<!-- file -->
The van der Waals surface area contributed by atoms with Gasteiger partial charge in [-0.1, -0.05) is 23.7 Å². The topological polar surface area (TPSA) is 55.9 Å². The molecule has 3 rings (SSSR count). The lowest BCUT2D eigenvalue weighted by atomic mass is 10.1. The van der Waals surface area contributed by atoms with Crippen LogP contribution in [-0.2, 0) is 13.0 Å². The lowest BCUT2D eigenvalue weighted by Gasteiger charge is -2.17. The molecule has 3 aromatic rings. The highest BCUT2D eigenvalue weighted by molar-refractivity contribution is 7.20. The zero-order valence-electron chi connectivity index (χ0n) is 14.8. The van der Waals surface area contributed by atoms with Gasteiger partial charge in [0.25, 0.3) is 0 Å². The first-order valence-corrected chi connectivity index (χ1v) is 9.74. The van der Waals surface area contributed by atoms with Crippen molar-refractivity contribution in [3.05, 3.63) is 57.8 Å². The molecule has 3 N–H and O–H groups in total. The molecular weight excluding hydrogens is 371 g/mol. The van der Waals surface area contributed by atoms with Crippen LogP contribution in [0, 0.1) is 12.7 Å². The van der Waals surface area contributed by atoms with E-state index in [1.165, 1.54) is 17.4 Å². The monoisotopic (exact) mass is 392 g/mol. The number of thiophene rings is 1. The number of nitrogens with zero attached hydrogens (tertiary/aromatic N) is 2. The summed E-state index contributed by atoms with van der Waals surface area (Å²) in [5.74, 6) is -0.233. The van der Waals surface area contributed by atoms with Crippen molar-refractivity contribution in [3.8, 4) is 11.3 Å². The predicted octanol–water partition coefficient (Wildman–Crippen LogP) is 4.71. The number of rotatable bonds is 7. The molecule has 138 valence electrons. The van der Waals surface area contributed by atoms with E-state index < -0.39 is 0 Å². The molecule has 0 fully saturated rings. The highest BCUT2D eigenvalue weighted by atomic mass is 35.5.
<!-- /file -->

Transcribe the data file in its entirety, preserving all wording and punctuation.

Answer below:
The van der Waals surface area contributed by atoms with Gasteiger partial charge in [-0.1, -0.05) is 23.7 Å². The topological polar surface area (TPSA) is 55.9 Å². The molecule has 3 rings (SSSR count). The lowest BCUT2D eigenvalue weighted by atomic mass is 10.1. The van der Waals surface area contributed by atoms with Crippen LogP contribution in [-0.2, 0) is 13.0 Å². The lowest BCUT2D eigenvalue weighted by Gasteiger charge is -2.17. The molecule has 3 aromatic rings. The highest BCUT2D eigenvalue weighted by molar-refractivity contribution is 7.20. The zero-order valence-electron chi connectivity index (χ0n) is 14.8. The van der Waals surface area contributed by atoms with Gasteiger partial charge in [0.25, 0.3) is 0 Å². The first-order valence-corrected chi connectivity index (χ1v) is 9.74. The van der Waals surface area contributed by atoms with Crippen molar-refractivity contribution in [3.05, 3.63) is 57.8 Å². The molecule has 3 N–H and O–H groups in total. The molecular weight excluding hydrogens is 371 g/mol. The van der Waals surface area contributed by atoms with Crippen LogP contribution in [0, 0.1) is 12.7 Å². The van der Waals surface area contributed by atoms with E-state index in [1.165, 1.54) is 17.4 Å². The monoisotopic (exact) mass is 392 g/mol. The number of thiophene rings is 1. The number of nitrogens with zero attached hydrogens (tertiary/aromatic N) is 2. The summed E-state index contributed by atoms with van der Waals surface area (Å²) in [5.74, 6) is -0.233. The van der Waals surface area contributed by atoms with Crippen molar-refractivity contribution in [3.8, 4) is 11.3 Å². The predicted octanol–water partition coefficient (Wildman–Crippen LogP) is 4.71. The number of rotatable bonds is 7. The molecule has 138 valence electrons. The van der Waals surface area contributed by atoms with E-state index < -0.39 is 0 Å². The molecule has 0 fully saturated rings. The highest BCUT2D eigenvalue weighted by atomic mass is 35.5.